This recommendation calls for the elimination of unnecessary, duplicated or inappropriate services to assure quality care and to control costs. These issues have been addressed to some degree in the grants mentioned earlier dealing with the development of model standards and regionalization of care. It is important to note that increased utilization of either services or products does not necessarily indicate abuse. In the case of self infusion, for example, under the hemophilia program of ambulatory care, the use of blood products has increased. Comprehensive care is presented as controlled care in which both children and their parents must qualify through psychosocial screening and training in self infusion. Blood product is prescribed only if a log of usage is accurately maintained at home and reviewed periodically by program staff. In this instance, the potential for abuse is reduced through monitoring by qualified professionals, and by the development of standards of care while continuing to provide children and their parents with Information and optimal services. This model from the hemophilia program will be useful in the development of other programs for ambulatory care to prevent potential abuse.
VI. Incorporating Principles of Care for Children with Disabilities Into Training Curricula
On June 27, 1983, an ad-hoc committee was convened to further the development of collaborative efforts between DMCII and SEP to determine the needs in providing training for professionals and parents with the focus on children in the O-3 age range with discernible handicapping conditions. Participants included pediatricians, obstetricians, neonatologists, perinatologists, special educators, parent advocates, and media specialists.
The DMCH has awarded a grant to the National Center for Clinical Infant Programs for a project designed to assist 10 selected States in their efforts to improve services for at-risk and disabled children and their parents in the first three years of life. This project (Project Zero to Three) will use meetings, consultations, technical assistance, and consensus building as tools to begin construction of a framework for knowledge sharing.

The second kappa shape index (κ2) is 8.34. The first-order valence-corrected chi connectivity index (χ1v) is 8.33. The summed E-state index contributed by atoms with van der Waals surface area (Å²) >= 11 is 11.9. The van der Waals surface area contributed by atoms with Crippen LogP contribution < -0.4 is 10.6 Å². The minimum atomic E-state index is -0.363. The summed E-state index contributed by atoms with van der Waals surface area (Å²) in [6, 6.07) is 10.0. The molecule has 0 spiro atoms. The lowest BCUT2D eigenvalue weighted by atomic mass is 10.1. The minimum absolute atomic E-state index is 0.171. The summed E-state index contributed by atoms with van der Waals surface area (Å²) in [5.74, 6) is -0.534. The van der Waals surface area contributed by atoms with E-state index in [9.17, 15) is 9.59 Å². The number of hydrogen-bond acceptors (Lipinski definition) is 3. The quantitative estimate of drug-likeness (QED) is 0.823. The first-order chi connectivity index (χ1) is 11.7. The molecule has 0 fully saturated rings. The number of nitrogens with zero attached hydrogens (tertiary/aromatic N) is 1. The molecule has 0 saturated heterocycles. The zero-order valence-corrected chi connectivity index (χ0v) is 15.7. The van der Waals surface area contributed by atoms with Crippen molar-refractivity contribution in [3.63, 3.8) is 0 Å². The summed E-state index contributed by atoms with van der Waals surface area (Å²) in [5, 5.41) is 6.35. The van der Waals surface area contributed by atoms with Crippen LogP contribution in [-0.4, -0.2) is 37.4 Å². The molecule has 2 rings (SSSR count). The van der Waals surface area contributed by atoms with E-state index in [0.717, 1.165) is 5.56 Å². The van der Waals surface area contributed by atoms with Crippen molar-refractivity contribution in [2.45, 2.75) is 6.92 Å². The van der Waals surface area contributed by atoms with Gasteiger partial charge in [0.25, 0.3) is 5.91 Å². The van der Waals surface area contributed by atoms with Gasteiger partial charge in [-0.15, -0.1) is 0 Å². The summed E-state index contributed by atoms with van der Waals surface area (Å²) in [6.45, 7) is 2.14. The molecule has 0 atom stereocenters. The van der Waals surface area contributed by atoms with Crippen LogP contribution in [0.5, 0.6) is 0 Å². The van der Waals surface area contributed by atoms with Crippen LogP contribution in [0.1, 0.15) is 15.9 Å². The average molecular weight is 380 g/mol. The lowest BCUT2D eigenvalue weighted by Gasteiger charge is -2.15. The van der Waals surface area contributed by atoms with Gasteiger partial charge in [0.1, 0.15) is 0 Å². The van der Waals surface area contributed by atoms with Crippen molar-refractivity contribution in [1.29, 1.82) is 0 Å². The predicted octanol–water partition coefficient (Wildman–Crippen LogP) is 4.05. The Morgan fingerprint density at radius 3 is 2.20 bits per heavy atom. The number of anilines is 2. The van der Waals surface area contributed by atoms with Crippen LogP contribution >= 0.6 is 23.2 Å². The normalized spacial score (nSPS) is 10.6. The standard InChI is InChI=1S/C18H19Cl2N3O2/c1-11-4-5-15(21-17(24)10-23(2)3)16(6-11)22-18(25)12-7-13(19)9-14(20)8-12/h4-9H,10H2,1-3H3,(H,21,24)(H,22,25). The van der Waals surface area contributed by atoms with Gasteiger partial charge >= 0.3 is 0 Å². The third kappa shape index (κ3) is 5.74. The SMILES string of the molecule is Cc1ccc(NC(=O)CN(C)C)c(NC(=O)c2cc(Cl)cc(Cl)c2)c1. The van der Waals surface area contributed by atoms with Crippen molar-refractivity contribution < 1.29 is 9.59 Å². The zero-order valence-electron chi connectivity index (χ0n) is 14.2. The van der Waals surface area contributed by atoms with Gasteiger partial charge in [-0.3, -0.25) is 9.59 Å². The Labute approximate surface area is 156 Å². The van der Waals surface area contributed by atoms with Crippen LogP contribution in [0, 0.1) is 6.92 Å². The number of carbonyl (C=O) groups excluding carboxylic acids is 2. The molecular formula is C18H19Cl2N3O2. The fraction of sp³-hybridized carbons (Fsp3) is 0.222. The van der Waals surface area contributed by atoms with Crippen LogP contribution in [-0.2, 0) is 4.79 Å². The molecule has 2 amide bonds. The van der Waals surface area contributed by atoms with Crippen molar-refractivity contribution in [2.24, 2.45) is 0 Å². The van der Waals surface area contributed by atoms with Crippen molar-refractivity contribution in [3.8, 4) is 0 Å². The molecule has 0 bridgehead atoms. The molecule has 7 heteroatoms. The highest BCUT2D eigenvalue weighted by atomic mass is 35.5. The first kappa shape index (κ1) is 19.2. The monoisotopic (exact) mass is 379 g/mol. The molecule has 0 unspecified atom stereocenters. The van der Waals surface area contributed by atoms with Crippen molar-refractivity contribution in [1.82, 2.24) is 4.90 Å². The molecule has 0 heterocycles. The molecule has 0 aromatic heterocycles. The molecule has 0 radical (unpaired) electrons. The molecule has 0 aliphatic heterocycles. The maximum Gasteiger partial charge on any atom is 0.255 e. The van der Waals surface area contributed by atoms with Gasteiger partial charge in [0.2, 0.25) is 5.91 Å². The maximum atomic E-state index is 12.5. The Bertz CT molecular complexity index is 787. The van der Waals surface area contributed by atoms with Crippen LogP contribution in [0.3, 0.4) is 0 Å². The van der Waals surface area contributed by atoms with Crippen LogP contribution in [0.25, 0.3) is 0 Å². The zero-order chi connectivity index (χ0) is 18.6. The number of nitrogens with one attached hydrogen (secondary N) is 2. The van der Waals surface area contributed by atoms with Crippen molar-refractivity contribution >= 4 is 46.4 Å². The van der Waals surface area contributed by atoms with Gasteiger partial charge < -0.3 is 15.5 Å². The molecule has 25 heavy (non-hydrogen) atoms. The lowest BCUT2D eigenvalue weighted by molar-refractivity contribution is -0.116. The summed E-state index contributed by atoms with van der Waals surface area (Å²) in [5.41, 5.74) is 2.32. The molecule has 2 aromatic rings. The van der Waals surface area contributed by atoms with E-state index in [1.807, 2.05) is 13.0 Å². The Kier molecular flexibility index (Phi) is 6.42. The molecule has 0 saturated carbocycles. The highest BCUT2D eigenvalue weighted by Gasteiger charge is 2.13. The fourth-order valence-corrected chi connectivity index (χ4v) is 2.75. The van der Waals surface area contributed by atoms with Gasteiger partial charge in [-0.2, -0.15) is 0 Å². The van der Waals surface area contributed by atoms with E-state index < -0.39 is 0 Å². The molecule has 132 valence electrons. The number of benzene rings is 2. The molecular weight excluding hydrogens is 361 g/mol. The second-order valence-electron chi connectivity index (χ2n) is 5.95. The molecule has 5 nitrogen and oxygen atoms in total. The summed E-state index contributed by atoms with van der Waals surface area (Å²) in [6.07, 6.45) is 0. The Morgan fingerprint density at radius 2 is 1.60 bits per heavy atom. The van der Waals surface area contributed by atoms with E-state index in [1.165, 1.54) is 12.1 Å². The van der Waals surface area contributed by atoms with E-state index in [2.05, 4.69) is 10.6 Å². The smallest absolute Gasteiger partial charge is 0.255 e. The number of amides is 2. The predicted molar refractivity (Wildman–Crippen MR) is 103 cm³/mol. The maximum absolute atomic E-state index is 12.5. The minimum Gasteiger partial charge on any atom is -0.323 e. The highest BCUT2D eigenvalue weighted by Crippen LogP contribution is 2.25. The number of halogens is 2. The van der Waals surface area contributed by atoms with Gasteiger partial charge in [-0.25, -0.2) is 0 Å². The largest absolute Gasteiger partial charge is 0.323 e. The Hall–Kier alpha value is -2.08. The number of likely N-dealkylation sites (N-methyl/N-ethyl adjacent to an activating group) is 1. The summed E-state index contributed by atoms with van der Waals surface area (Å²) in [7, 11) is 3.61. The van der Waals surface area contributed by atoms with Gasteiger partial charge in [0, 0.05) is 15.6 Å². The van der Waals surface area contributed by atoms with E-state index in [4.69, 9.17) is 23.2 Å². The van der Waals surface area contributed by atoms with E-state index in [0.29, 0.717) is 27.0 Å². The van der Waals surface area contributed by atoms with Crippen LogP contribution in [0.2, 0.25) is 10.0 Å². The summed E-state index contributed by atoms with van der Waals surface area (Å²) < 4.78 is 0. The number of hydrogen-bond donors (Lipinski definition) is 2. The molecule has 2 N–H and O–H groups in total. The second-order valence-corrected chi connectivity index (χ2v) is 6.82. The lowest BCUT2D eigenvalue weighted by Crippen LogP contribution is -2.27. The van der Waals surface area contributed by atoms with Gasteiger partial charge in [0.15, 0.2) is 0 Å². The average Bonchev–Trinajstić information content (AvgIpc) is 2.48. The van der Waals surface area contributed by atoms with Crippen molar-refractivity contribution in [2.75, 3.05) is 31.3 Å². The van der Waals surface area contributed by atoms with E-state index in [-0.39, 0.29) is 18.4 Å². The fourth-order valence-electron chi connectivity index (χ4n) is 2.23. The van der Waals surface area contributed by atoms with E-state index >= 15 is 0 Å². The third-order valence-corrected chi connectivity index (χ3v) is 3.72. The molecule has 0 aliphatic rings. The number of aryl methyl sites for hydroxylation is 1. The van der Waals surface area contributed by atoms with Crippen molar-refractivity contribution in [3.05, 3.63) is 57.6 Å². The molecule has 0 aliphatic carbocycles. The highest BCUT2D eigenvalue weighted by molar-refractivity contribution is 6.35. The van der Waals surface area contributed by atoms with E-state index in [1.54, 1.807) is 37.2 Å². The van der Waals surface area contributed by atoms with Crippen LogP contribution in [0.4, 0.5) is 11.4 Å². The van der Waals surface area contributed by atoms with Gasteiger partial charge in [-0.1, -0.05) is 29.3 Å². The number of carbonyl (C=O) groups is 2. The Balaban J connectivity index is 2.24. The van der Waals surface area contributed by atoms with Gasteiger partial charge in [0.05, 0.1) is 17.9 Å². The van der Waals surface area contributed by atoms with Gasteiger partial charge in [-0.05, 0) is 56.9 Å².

A conference, "Education of Pediatricians for the Ongoing Care of Children with Special Health Needs," was held in New York, July 26-28, 1983. Small working groups examined the role of the pediatrician with respect to: (1) the care needs of children with special health problems; (2) ways in which current educational patterns foster or obstruct the development of individuals to carry out these roles; and (3) directions for enhancing pediatric training in the future. The conference brought together individuals in leadership positions in a variety of fields who can contribute important perspectives to improving the training of pediatricians to deal with the needs of this population. A summary statement from the conference will be available in early Fall. In addition to participants, the statement will be sent to Chairmen of all Pediatric Departments, selected Foundations and other interested parties.
At the present time, grants are being reviewed in DMCH in the area of continuing education. The call for these grants emphasized the need for the incorporation of principles of care for children with disabilities into training curricula.
VII. Supporting Research in the Care of Children with Disabilities
In keeping with the intent of this recommendation, the Vanderbilt University Study identified five broad areas of research. These areas are: (1) basic biomedical; (2) clinical studies; (3) developmental and psychosocial; (4) clinical epidemiology; and (5) health services. This study suggests that future research be conducted using a non-categorical approach with multidisciplinary, collaborative, and longitudinal studies of the areas of the interaction between these five research areas.
A more detailed description of these activities will be included in the one year followup report to participants. It is clear that the recommendations are valuable and have stimulated activities in program development and policy discussion to improve the quality of care and services to children with chronic and handicapping conditions and their families.
Thank you for the part you have played in the planning of the Workshop and the formulation of these recommendations. I look forward to your continued participation in this important endeavor.
Sincerely yours,
C. Everett Koop, M.D.
Surgeon General